Wow, it’s been a while, hasn’t it?Â Â I’ve got a ton of ideas floating around for posts, now I have to make the time to get them down into text form.Â Â Â
Everyone knows my feelings about intersection design in Civil 3DÂ – there have been many discussions about how I feel regarding intersections.Â Â As I force myself to become more and more proficient with intersections, I have grown to almost enjoy them.Â Â However, some people just don’t understand the concept – they can get regions outside the intersection pretty easily, but the whole “create more alignments and profiles” makes the process pretty tedious, especially when those other alignments and profiles have to match other alignments and profiles EXACTLY.Â Â Â Just yesterday I saw a residential subdivision that had a really nice road network designed, but all intersections were empty – grading those by hand negates the whole dynamic model, doesn’t it?Â Â Â
A few months ago, I discovered a great tool that cuts my intersection design time down greatly.Â Â It’s no magic charm, but it does take a time-consuming task and make it much more bearable.Â Â Follow the link to find out what this tool is and how to get it.
Intersection Builder is a tool developed by Jon Rizzo of Langan Engineering and Environmental Services.Â As I stated above, the tool is not a magical solution that reaches deep into your head and designs your roads for you, but it eases the headache caused by having to create so many alignments and profiles to define corridor targets.Â Â As long as you have alignments and profiles created for the main alignments (the centerlines in many cases), Intersection Builder will take care of creating the curb rounding alignments and profiles for you.Â Â Â Since these profiles have to match exactly at both ends, this is often the most time-consuming part of the design process.Â Â OK, let’s be honest – I find it completely mind-numbing.Â Â Â Let’s see how it works…you can see in the image below that I have the basic starting points for creating a roadway – I have two intersecting baselines with associated profiles, both existing grade and finished grade design profiles.Â Â We’ll use this information to model our curb returns.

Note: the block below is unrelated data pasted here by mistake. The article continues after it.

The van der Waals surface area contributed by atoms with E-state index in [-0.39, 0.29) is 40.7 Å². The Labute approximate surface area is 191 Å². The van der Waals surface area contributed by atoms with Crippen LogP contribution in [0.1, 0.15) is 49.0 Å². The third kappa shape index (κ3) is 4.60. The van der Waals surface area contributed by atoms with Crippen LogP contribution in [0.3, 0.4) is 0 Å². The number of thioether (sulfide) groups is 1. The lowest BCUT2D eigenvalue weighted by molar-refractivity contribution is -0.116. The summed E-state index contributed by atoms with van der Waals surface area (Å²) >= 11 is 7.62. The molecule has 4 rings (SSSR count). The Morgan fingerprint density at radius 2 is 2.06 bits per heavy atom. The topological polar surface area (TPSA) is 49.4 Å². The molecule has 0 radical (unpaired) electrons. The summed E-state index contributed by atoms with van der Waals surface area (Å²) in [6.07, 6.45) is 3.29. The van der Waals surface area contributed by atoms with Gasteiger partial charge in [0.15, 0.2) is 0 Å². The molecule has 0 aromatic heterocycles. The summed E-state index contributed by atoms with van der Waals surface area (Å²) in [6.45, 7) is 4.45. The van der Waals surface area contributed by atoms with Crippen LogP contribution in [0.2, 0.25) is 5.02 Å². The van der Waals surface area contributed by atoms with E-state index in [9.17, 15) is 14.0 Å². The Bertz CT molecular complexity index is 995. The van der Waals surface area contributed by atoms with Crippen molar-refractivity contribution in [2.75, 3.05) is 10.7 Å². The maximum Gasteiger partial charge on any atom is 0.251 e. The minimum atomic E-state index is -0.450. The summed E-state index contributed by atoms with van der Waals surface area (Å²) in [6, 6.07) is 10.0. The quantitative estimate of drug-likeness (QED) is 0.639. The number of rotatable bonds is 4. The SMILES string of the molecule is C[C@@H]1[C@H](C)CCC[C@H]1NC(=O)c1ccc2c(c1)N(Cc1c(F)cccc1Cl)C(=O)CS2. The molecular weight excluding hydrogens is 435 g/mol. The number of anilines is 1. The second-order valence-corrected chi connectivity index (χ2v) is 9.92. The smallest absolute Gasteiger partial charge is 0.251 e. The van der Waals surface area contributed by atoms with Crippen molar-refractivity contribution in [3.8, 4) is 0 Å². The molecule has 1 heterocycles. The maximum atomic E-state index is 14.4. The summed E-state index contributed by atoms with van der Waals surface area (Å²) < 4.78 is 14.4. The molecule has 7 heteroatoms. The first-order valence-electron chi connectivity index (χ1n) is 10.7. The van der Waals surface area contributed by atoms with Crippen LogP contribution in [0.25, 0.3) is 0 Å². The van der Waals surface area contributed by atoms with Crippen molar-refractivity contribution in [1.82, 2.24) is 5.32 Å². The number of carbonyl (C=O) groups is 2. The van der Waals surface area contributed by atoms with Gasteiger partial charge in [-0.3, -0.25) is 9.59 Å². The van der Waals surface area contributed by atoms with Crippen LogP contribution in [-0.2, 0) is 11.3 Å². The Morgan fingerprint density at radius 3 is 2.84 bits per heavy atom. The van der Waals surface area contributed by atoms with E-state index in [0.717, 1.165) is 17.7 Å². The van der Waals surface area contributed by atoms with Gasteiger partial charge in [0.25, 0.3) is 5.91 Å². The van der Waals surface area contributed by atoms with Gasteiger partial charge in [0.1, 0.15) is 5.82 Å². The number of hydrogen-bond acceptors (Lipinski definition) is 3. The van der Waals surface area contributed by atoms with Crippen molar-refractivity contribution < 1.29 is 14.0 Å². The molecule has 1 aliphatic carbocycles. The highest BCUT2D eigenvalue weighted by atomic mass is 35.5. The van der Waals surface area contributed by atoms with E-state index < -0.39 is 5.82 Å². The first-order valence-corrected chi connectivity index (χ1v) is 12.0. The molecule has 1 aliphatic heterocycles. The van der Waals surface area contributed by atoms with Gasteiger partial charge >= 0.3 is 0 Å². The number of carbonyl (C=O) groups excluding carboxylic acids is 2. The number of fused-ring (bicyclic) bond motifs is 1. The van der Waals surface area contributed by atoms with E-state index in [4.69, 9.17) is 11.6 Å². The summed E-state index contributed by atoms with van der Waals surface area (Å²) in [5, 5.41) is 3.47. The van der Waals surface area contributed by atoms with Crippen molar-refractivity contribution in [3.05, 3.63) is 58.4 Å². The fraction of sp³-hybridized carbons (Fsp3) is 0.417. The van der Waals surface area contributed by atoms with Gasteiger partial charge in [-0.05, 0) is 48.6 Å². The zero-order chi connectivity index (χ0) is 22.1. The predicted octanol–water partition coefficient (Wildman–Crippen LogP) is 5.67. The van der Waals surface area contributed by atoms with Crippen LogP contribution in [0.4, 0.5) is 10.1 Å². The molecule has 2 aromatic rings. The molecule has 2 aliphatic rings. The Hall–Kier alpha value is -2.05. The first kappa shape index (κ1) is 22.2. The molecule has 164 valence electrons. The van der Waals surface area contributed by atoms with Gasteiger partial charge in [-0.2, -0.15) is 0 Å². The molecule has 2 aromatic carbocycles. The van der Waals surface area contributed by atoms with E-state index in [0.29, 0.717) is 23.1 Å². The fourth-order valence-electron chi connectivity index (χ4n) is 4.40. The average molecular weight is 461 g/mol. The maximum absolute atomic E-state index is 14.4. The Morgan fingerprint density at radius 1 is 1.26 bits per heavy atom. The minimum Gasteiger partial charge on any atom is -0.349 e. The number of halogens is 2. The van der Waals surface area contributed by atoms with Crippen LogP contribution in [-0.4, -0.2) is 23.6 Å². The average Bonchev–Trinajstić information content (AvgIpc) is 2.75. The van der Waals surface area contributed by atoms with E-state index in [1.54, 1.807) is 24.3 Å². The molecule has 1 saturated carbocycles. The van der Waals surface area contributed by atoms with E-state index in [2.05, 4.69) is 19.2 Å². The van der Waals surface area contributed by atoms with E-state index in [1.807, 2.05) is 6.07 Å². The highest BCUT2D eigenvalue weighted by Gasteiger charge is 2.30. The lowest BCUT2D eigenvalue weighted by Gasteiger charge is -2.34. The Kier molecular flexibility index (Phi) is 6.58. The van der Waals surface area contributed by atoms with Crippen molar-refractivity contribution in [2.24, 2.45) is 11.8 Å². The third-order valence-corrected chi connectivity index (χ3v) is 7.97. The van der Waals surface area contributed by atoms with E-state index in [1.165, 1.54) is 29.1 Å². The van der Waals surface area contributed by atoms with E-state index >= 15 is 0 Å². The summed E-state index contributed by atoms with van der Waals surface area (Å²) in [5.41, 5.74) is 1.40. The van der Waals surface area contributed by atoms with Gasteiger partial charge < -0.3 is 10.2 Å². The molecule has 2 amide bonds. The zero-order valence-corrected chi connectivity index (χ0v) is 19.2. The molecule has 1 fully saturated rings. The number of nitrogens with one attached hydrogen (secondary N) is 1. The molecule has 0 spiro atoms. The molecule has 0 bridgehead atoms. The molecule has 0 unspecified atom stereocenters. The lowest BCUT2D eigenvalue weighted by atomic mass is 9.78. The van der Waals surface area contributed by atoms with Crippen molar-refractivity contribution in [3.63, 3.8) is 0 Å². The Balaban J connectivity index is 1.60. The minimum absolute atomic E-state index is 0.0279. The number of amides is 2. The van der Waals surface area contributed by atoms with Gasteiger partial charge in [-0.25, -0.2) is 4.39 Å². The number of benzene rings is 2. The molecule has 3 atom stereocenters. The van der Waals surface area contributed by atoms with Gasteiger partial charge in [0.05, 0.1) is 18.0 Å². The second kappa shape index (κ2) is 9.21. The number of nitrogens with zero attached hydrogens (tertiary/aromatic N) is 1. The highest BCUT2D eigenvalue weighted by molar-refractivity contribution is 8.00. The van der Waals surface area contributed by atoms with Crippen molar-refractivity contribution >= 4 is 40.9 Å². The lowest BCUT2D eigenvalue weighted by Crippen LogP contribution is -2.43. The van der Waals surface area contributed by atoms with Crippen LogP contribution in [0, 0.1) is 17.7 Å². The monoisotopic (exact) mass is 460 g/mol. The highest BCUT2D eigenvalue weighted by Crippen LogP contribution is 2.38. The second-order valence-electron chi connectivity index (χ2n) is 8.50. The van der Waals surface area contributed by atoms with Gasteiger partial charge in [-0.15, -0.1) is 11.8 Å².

Once I decide that it’s time to model my intersection, I simply click on the Intersection Builder icon that is on the toolbar that comes with the program.
This brings up the following dialog box:
As you can see in the above image, this is THE dialog box that allows you to create your curb rounding alignments and profiles.Â Â Â You specify your Primary and Secondary roadway on the top, and the profile to be used (FG, of course.)Â Â You can put the new profiles and alignments on a site or let them be siteless.Â Â If you want to use the same design valuesÂ for all curb roundings, you can set those values in the upperÂ right corner.Â Â Â Things can be picked graphically or manually entered in the box.Â Â You specify your curb rounding radius,Â typical pavement width,Â or elevation, click OK, and the alignments and profiles are created, as shown below:
The profiles will show up in prospector, but to display them, you have to go to Profiles>Create Profile View and create a view for the new profiles.
Once the profile views are created, they can be modified as any profile can.
From what I’ve seen, the price is right on this software – only $150 per seat as reflected on the LanganÂ website.Â Â As I stated above, it’s still no magic charm – you still have to create CL profiles and alignments, and link those together as you always have.Â Â Â However, for what it DOES do – helps me to create intersections faster than I could before, it’s worth at least double the price.